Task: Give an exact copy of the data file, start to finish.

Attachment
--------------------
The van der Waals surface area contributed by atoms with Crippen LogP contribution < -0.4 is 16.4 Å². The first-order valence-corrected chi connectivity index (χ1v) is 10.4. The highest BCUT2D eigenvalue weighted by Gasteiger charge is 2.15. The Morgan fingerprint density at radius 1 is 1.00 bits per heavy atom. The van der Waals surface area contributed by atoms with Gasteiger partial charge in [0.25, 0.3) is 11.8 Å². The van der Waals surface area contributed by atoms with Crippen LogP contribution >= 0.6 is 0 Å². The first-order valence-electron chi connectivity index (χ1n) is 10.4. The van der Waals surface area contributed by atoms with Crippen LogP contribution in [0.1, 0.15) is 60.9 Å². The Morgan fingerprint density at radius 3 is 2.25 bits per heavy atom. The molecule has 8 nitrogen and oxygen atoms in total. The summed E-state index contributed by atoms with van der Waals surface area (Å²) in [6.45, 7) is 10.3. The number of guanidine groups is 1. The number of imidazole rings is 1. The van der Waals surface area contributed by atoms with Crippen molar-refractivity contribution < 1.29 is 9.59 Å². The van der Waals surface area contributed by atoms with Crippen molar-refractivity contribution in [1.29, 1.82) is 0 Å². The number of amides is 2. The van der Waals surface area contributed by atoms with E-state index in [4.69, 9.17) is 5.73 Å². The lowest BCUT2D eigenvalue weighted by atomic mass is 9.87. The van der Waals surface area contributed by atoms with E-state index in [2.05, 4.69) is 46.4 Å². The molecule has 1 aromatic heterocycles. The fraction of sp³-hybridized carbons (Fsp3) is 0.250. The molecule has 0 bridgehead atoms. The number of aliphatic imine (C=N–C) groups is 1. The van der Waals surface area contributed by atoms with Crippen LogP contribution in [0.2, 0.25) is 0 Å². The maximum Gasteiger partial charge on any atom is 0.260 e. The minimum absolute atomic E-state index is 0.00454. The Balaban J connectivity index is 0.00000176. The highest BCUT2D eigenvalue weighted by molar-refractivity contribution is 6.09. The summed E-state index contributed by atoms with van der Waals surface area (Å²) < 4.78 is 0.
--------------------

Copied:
The van der Waals surface area contributed by atoms with Crippen LogP contribution < -0.4 is 16.4 Å². The first-order valence-corrected chi connectivity index (χ1v) is 10.4. The highest BCUT2D eigenvalue weighted by Gasteiger charge is 2.15. The Morgan fingerprint density at radius 1 is 1.00 bits per heavy atom. The van der Waals surface area contributed by atoms with Gasteiger partial charge in [0.25, 0.3) is 11.8 Å². The van der Waals surface area contributed by atoms with Crippen LogP contribution >= 0.6 is 0 Å². The first-order valence-electron chi connectivity index (χ1n) is 10.4. The van der Waals surface area contributed by atoms with Crippen LogP contribution in [0.1, 0.15) is 60.9 Å². The Morgan fingerprint density at radius 3 is 2.25 bits per heavy atom. The molecule has 8 nitrogen and oxygen atoms in total. The summed E-state index contributed by atoms with van der Waals surface area (Å²) in [6.45, 7) is 10.3. The number of guanidine groups is 1. The number of imidazole rings is 1. The van der Waals surface area contributed by atoms with Crippen molar-refractivity contribution < 1.29 is 9.59 Å². The van der Waals surface area contributed by atoms with Crippen molar-refractivity contribution in [1.29, 1.82) is 0 Å². The number of amides is 2. The van der Waals surface area contributed by atoms with E-state index in [4.69, 9.17) is 5.73 Å². The lowest BCUT2D eigenvalue weighted by atomic mass is 9.87. The van der Waals surface area contributed by atoms with E-state index in [2.05, 4.69) is 46.4 Å². The molecule has 1 aromatic heterocycles. The fraction of sp³-hybridized carbons (Fsp3) is 0.250. The molecule has 0 bridgehead atoms. The number of aliphatic imine (C=N–C) groups is 1. The van der Waals surface area contributed by atoms with Crippen LogP contribution in [0.2, 0.25) is 0 Å². The maximum Gasteiger partial charge on any atom is 0.260 e. The minimum absolute atomic E-state index is 0.00454. The Balaban J connectivity index is 0.00000176. The highest BCUT2D eigenvalue weighted by molar-refractivity contribution is 6.09. The summed E-state index contributed by atoms with van der Waals surface area (Å²) < 4.78 is 0.